| Building for Boomers: Guide to Design and Construction |
286 pages, $60 (McGraw-Hill, 2010)
Just as baby boomers already have reshaped America’s cultural and political landscape, the generation of Americans born after World War II is now setting off major changes in the housing market.
This book addresses boomers’ psychological needs and preferences. These two forces will shape expectations, both for the kinds of homes they are buying today and for those they may be purchasing in the future.
Schriener, a former Engineering News-Record editor, and Kephart, an architect, look at the big picture as well as the details. They discuss huge, age- restricted lifestyle communities in the Sunbelt as well as smaller active-adult neighborhoods in the Midwest. They advise developers who want to appeal to active adults—but who cannot legally use the term “age-targeted” in marketing materials—to design projects with features that appeal to boomers, which will attract the residents they have in mind.
They discuss the principles of universal design, which, by altering homes to be more user-friendly, allow occupants to age in place. One example of this is generous lighting, because older adults need up to six times as much light to see the same things as they could at age 20.
Some homebuyers who are 50 years old or older either don’t like being lumped in with seniors or want to keep their families close together. Some developers satisfy these preferences by creating age-restricted enclaves within master-planned communities. Another solution is to mix home sizes and price ranges within a community (“quilting”).
Since boomers want to be close to activities and surrounded by other people, infill projects and transit-oriented developments often appeal to them. When higher land costs preclude one-story homes, two-story homes with elevators may present a functional alternative while costing slightly less.
Multigenerational households are on the rise. With more families taking in adult children, grandchildren or parents, the demand is likely to increase for a small second dwelling on a lot designed for a single-family home, according to the authors.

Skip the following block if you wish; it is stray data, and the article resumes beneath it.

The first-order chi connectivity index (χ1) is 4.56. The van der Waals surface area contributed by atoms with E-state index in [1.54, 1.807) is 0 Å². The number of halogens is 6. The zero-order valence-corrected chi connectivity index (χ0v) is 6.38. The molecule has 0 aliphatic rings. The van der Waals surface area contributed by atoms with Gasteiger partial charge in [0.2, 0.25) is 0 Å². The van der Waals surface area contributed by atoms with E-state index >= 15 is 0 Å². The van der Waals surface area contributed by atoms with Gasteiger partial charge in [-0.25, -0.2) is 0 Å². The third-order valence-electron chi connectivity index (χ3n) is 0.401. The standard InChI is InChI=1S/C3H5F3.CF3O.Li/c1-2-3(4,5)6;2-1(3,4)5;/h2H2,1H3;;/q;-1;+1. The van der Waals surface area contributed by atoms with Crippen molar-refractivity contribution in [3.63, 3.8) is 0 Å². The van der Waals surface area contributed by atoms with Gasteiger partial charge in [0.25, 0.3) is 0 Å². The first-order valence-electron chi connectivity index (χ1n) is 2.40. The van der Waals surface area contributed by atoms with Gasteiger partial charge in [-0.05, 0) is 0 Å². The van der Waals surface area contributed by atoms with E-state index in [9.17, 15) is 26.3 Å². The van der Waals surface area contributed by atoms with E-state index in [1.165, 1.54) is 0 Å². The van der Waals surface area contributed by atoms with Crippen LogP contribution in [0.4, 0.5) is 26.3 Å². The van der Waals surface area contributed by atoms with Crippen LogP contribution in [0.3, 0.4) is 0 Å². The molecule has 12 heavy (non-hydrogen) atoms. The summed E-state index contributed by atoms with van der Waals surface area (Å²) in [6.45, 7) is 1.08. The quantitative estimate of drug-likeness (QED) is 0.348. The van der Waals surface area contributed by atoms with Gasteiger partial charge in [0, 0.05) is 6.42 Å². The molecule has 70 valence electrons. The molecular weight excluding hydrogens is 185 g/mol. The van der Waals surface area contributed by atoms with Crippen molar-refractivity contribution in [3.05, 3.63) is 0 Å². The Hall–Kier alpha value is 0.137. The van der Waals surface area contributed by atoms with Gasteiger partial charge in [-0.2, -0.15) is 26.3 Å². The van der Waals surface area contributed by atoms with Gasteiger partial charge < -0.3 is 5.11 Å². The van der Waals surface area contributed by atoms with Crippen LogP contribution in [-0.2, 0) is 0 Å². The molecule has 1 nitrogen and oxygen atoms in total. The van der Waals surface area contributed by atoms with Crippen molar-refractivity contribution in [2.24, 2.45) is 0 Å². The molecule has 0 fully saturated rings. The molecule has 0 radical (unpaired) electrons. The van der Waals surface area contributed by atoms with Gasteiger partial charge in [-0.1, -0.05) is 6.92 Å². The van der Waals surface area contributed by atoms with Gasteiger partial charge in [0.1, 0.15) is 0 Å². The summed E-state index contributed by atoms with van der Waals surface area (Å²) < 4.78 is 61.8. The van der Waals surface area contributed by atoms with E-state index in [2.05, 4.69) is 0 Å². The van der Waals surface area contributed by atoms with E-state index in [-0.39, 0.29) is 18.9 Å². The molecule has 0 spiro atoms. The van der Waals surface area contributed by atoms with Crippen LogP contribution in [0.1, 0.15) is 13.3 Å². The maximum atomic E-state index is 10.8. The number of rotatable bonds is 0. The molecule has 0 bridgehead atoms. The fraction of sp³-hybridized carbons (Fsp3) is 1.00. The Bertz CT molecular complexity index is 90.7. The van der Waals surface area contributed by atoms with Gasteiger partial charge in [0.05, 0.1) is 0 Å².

The book flags changes resulting from the recession. Some boomers will have to alter their retirement strategies in light of the dimunition of their investments and home values, and architects and developers will need to adjust accordingly.
| Kiewit: An Uncommon Company |
224 pages, $40 (Write Stuff Enterprises, 2009)
Kiewit has published its history in connection with the engineering and construction firm’s 125th anniversary. One of America’s premier heavy contractors, Kiewit started out as a masonry operation run by two brothers in Omaha. During the early 1900s, it evolved into a general contracting firm, one of its notable projects being the Nebraska State Capitol, completed in 1932.
During the Depression, the firm took the next step, moving into highway and water project work, executing many successful jobs for the Public Works Administration. Taking a calculated risk, Kiewit became the first contractor in the Midwest to use the pull-type scraper from LeTourneau Technologies. Kiewit used the device to build a series of dams in the Platte River Valley.
In 1939, the firm won an Army contract to build barracks at Fort Lewis, in Washington state. The government contract required the military housing to be completed within 90 days. Shortly after work began, the project doubled in scope, to 1,540 buildings. Wet weather and a lack of supervisory personnel bogged the job down. But company President Peter Kiewit summoned managers from jobsites across several states, reorganized the effort and met the deadline. This performance under pressure opened the door to many other projects that were related to the war effort.
Kiewit became a leader in the water- works sector in the 1940s, completing the Garrison Dam on the Missouri River in North Dakota and the Friant-Kern Canal in California. In the 1950s, the contractor built several components of the St. Lawrence Seaway.
One of the distinguishing features of Kiewit’s corporate culture is its ownership structure. The Kiewit family began to let managers buy stock in the company in 1942. Today, more than 2,000 of Kiewit’s salaried employees who have five-plus years of experience are stockholders.
The Interstate Highway program solidified Kiewit’s reputation as a roadbuilder, with the firm completing more Interstate lane miles than any other contractor. Some of its more notable recent highway projects include the I-15 corridor in Salt Lake City and Denver’s T-REX project. Both projects were design-build, which now accounts for as much as half of all Kiewit’s revenues.